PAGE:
This Tech Company Bets You'll Buy Diapers Made of Jellyfish

Turning the invasive animal into biodegradable household items is a slippery job, but Cine'al Ltd. wants to do it.

The high absorption qualities of jellyfish have led an Israeli company to select the species for production of diapers, paper towels, and more. (Photo: Reuters/Richard Green)

Liana Aghajanian is TakePart's weekend editor. Her work has appeared in ForeignPolicy.com, BBC.com, Los Angeles Times, and TheAtlantic.com.

Israelis who have spent years dealing with the world’s most invasive species clogging up their shores will be happy to hear that a nanotechnology start-up has devised a way to turn jellyfish into more than just a reason to avoid the beach. 

Cine’al Ltd. is developing technology to turn jellyfish into a variety of paper products that can benefit from the jellyfish's absorbency, including diapers, paper towels, and even tampons. Yes, a tampon made of what was once marine life. Something tells us that is going to need a heck of a marketing campaign to sell.

The jellyfish explosion is a fast-spreading byproduct of warm ocean temperatures in the country. Though 900 million pounds of jellyfish are regularly caught for human consumption, Cine’al is interested in turning the animals into “super absorbers” by using a conversion process called Hydromash. The products can also have all the bells and whistles of regular paper products, with antibacterial qualities, colors, or scents.

Ofer Du-Nour, chairman and president of the company, told the Times of Israel that the product was inspired by Tel Aviv University research on the dirty facts about diapers.

“One-third of disposable waste in dumps consists of diapers,” Du-Nour said. “In its first year, a newborn baby generates, on average, 70 kilos of diapers a year, maybe more.”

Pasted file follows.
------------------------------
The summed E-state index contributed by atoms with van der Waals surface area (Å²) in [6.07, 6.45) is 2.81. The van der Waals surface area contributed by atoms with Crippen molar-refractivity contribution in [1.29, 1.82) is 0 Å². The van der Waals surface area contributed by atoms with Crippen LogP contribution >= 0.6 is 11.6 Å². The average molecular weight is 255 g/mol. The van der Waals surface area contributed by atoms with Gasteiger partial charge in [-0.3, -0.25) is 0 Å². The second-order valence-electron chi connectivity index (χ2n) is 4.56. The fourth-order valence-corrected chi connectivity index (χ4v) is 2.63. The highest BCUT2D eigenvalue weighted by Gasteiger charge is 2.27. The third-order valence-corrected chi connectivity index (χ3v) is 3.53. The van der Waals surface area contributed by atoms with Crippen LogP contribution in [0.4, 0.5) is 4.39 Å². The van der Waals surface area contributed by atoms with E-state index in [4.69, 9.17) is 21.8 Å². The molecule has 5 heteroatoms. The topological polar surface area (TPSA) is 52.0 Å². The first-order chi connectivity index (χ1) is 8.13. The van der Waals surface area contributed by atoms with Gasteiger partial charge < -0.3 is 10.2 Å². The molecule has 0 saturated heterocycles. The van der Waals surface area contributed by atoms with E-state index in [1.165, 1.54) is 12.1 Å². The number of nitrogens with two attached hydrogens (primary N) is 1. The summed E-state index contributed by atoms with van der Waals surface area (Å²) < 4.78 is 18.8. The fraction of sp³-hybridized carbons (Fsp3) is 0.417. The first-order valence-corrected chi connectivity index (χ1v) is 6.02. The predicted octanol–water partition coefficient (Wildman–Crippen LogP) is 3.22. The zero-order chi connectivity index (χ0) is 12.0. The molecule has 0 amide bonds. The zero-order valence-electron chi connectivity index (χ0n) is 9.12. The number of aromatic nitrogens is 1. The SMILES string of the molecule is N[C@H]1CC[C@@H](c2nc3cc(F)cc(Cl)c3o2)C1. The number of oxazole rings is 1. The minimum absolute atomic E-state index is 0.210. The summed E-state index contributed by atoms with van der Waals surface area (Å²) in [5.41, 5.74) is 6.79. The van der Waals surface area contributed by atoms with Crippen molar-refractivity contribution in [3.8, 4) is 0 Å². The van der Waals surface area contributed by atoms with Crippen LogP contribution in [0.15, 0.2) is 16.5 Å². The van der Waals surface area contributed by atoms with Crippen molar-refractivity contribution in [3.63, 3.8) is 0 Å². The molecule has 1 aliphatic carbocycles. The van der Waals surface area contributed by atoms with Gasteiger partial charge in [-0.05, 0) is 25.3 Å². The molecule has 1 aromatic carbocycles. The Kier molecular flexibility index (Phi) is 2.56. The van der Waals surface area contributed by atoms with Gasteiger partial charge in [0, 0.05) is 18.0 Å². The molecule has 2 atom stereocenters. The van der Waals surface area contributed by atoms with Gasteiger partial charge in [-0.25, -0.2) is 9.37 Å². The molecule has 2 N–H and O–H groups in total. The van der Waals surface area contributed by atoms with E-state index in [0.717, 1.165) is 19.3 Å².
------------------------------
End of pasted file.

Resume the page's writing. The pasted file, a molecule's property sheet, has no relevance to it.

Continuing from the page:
Facts compiled by the Real Diaper Association put the environmental impact of regular diapers into an even more sobering perspective: More than 300 pounds of wood, 50 pounds of petroleum feedstocks, and 20 pounds of chlorine are used to produce disposable diapers for one baby each year. 

The jellyfish has provided an ideal solution when it comes to reducing waste. Composed of more than 90 percent water, its ability to absorb large amounts of liquid is the key: Jellyfish diapers would be able to take in twice as much liquid and biodegrade in less than a month. Normal diapers made from synthetic material take aeons to properly break down.

Biodegradable diapers aren’t new—several brands are on the market—but the jellyfish’s invasive status makes the potential product all the more sustainable. Its growth as an invasive species has been partly due to the shipping industry, which draws water full of jellyfish and algae from one area of the ocean and then release it in a different one. The jellyfish's presence can be as damaging as oil spills, according to the World Wildlife Federation, and “their effects much more persistent.”

As for customers showing interest in putting diapers made of jellyfish on their infants? That's still up for debate. 

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